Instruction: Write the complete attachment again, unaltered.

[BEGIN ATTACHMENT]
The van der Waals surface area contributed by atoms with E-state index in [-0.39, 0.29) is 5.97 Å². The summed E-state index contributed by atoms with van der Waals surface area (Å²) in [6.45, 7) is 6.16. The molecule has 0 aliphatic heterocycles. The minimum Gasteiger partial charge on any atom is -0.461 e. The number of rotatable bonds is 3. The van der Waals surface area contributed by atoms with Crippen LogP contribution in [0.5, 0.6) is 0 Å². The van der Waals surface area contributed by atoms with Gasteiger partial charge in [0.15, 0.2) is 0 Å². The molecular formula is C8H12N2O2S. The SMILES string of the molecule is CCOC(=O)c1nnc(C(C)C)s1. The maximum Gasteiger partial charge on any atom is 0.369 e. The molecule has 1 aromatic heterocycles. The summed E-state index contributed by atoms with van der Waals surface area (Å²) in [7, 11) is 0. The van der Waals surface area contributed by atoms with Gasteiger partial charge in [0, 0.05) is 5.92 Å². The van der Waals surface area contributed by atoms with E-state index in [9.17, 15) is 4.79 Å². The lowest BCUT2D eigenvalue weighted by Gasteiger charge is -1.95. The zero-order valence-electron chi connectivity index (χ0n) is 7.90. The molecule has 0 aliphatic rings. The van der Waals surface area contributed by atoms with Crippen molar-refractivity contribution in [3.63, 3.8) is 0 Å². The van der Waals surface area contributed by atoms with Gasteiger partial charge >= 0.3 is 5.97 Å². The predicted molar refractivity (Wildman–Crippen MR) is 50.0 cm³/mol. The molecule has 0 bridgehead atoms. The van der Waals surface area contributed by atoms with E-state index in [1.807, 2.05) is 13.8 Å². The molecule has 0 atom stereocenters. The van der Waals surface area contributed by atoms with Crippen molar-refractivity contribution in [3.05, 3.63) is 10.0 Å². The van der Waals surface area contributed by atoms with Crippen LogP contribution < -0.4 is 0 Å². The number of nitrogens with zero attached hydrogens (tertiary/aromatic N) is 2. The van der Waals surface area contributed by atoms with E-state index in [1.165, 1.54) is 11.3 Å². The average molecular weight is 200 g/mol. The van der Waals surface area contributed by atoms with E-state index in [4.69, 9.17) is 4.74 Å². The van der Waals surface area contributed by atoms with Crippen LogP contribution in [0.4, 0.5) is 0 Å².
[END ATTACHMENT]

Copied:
The van der Waals surface area contributed by atoms with E-state index in [-0.39, 0.29) is 5.97 Å². The summed E-state index contributed by atoms with van der Waals surface area (Å²) in [6.45, 7) is 6.16. The molecule has 0 aliphatic heterocycles. The minimum Gasteiger partial charge on any atom is -0.461 e. The number of rotatable bonds is 3. The van der Waals surface area contributed by atoms with Crippen LogP contribution in [0.5, 0.6) is 0 Å². The van der Waals surface area contributed by atoms with Gasteiger partial charge in [0.15, 0.2) is 0 Å². The molecular formula is C8H12N2O2S. The SMILES string of the molecule is CCOC(=O)c1nnc(C(C)C)s1. The maximum Gasteiger partial charge on any atom is 0.369 e. The molecule has 1 aromatic heterocycles. The summed E-state index contributed by atoms with van der Waals surface area (Å²) in [7, 11) is 0. The van der Waals surface area contributed by atoms with Gasteiger partial charge in [0, 0.05) is 5.92 Å². The van der Waals surface area contributed by atoms with E-state index in [9.17, 15) is 4.79 Å². The lowest BCUT2D eigenvalue weighted by Gasteiger charge is -1.95. The zero-order valence-electron chi connectivity index (χ0n) is 7.90. The molecule has 0 aliphatic rings. The van der Waals surface area contributed by atoms with Crippen molar-refractivity contribution in [3.63, 3.8) is 0 Å². The van der Waals surface area contributed by atoms with Gasteiger partial charge >= 0.3 is 5.97 Å². The predicted molar refractivity (Wildman–Crippen MR) is 50.0 cm³/mol. The molecule has 0 bridgehead atoms. The van der Waals surface area contributed by atoms with E-state index in [1.807, 2.05) is 13.8 Å². The molecule has 0 atom stereocenters. The van der Waals surface area contributed by atoms with Crippen molar-refractivity contribution in [3.05, 3.63) is 10.0 Å². The van der Waals surface area contributed by atoms with Crippen LogP contribution < -0.4 is 0 Å². The number of nitrogens with zero attached hydrogens (tertiary/aromatic N) is 2. The van der Waals surface area contributed by atoms with E-state index in [1.165, 1.54) is 11.3 Å². The average molecular weight is 200 g/mol. The van der Waals surface area contributed by atoms with E-state index in [4.69, 9.17) is 4.74 Å². The van der Waals surface area contributed by atoms with Crippen LogP contribution in [0.4, 0.5) is 0 Å².